Open a Roth IRA for Your Child

Here’s a very good idea to consider – if you have a teenager who has a part-time job, rather than putting those earnings solely into a savings account (or worse, a car), open a Roth IRA.  The money contributed to this account will mostly be tax free, since the first $5,700 (2009 figures) of earned income is not taxed for a single filer that is a dependent of another.Open a Roth IRA for Your Child Since contributions to the Roth IRA are “after tax”, the first $5,000 earned (for 2009 and 2010) and the future earnings on that income will never be taxed if contributed to a Roth IRA.  And since as a parent you’re paying for most everything else that the child needs anyhow, why not encourage him to make a contribution of his first $5,000 of income into a Roth IRA? One downside (or maybe it’s an upside?) to this strategy is that the contributions will be available (without tax or penalty) for college expenses, down payment on a home, or whatever.  However, if the money is left in the account it can provide a tax-free source of income for retirement in the future.  This can be a good time to introduce the concept of saving for something far into the future to your child. An added benefit of putting the money into a Roth IRA account is that money in retirement accounts (such as a Roth IRA) is not included in the FAFSA calculations for student financial aid.  If this money was put into a savings account, the savings account would be counted as a source of funds to pay for college expenses (on the FAFSA). Two key factors to remember are:
  1. The child must have earned the income.  This means that the income was reported to them on a W2 or 1099, or possibly the child was self-employed.  The income must be reported on an income tax return in order to account for the income, even if no tax was owed on the earnings. (Note: don’t get carried away with this idea and “invent” income for your child.  Allowance for mowing the yard or cleaning her room does not count as income.)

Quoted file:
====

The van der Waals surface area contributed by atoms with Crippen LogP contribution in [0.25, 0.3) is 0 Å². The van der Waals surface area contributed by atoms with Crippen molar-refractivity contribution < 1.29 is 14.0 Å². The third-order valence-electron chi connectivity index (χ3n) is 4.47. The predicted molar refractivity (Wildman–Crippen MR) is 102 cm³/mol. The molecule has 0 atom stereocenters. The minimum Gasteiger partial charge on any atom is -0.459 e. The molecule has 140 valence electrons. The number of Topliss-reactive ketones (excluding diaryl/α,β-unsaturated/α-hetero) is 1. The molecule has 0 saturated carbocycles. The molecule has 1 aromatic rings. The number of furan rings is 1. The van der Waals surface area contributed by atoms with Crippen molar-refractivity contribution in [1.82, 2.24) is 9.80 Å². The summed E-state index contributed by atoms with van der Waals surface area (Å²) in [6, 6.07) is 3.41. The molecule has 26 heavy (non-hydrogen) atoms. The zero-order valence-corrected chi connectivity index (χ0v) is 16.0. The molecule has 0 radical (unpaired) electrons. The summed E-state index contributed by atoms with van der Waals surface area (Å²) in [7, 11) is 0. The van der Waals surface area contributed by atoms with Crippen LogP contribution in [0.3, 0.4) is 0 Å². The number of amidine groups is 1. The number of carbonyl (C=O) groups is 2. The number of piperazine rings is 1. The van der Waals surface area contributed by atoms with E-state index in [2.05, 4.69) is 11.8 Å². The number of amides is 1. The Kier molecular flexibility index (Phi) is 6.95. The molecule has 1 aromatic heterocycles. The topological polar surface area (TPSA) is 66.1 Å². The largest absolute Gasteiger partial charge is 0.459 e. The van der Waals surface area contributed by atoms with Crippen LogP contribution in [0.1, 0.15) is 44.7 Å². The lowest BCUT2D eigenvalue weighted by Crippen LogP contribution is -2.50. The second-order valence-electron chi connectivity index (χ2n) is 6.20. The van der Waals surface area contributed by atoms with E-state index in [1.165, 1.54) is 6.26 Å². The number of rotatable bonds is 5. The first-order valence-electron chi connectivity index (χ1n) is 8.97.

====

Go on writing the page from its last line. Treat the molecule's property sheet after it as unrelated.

2. The Roth IRA contribution must be made before the tax return is filed for the year in question.  For the 2009 tax year, for example, the contribution to the Roth account must generally be made by April 15, 2010.
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About the author

Jim Blankenship, CFP®, EA

Jim Blankenship is the founder and principal of Blankenship Financial Planning, Ltd., a financial planning firm providing hourly, as-needed financial planning and advice. A financial services professional for over 25 years, Jim is a CFP professional and has earned the Enrolled Agent designation, a designation that qualifies him as enrolled to practice before the IRS. Jim is also a NAPFA-registered financial advisor, which designates him as a Fee-Only Financial Advisor.

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2 Comments

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  • Hi, Joe –

    You would just fill out a tax return for the child, claiming the income as Miscellaneous Income. Then the child would be eligible to open and contribute to a Roth account, up to the lesser of the actual income or $5,000 (for tax years 2009 and 2010).

    jb

  • If a child did babysitting over the year, adding up to a couple thousand dollars, but o course has no 1099 for the cash paid, can they still open the Roth?
    How do they claim the income?

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